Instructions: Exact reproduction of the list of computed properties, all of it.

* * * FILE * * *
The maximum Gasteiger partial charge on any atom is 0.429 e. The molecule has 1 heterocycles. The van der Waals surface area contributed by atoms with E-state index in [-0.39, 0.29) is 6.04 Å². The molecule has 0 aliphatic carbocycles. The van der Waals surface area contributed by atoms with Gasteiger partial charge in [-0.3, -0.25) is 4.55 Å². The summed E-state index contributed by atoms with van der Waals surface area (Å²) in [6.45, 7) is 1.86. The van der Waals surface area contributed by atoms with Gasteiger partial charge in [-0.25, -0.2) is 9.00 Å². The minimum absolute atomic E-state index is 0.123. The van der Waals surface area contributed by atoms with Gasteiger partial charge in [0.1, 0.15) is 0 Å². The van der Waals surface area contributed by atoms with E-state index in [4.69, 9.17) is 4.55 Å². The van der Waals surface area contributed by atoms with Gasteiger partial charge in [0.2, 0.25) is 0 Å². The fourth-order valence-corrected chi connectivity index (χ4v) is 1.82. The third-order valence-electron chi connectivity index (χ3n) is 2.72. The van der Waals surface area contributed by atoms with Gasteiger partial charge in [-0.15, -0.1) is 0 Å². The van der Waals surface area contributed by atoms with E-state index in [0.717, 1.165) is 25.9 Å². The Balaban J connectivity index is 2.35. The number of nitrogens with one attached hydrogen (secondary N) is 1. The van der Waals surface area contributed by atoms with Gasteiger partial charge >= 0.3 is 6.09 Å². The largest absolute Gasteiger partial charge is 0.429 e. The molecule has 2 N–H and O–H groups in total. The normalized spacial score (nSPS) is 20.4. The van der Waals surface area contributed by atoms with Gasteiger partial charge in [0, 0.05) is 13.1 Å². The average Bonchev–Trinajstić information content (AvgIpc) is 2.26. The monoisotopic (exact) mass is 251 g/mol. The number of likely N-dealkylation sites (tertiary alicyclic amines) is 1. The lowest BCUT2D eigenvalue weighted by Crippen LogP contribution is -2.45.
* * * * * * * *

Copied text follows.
The maximum Gasteiger partial charge on any atom is 0.429 e. The molecule has 1 heterocycles. The van der Waals surface area contributed by atoms with E-state index in [-0.39, 0.29) is 6.04 Å². The molecule has 0 aliphatic carbocycles. The van der Waals surface area contributed by atoms with Gasteiger partial charge in [-0.3, -0.25) is 4.55 Å². The summed E-state index contributed by atoms with van der Waals surface area (Å²) in [6.45, 7) is 1.86. The van der Waals surface area contributed by atoms with Gasteiger partial charge in [-0.25, -0.2) is 9.00 Å². The minimum absolute atomic E-state index is 0.123. The van der Waals surface area contributed by atoms with Gasteiger partial charge in [0.1, 0.15) is 0 Å². The van der Waals surface area contributed by atoms with E-state index in [4.69, 9.17) is 4.55 Å². The van der Waals surface area contributed by atoms with Gasteiger partial charge in [0.2, 0.25) is 0 Å². The fourth-order valence-corrected chi connectivity index (χ4v) is 1.82. The third-order valence-electron chi connectivity index (χ3n) is 2.72. The van der Waals surface area contributed by atoms with Gasteiger partial charge in [-0.15, -0.1) is 0 Å². The van der Waals surface area contributed by atoms with E-state index in [0.717, 1.165) is 25.9 Å². The Balaban J connectivity index is 2.35. The number of nitrogens with one attached hydrogen (secondary N) is 1. The van der Waals surface area contributed by atoms with Gasteiger partial charge >= 0.3 is 6.09 Å². The largest absolute Gasteiger partial charge is 0.429 e. The molecule has 2 N–H and O–H groups in total. The normalized spacial score (nSPS) is 20.4. The van der Waals surface area contributed by atoms with Gasteiger partial charge in [0, 0.05) is 13.1 Å². The average Bonchev–Trinajstić information content (AvgIpc) is 2.26. The monoisotopic (exact) mass is 251 g/mol. The number of likely N-dealkylation sites (tertiary alicyclic amines) is 1. The lowest BCUT2D eigenvalue weighted by Crippen LogP contribution is -2.45.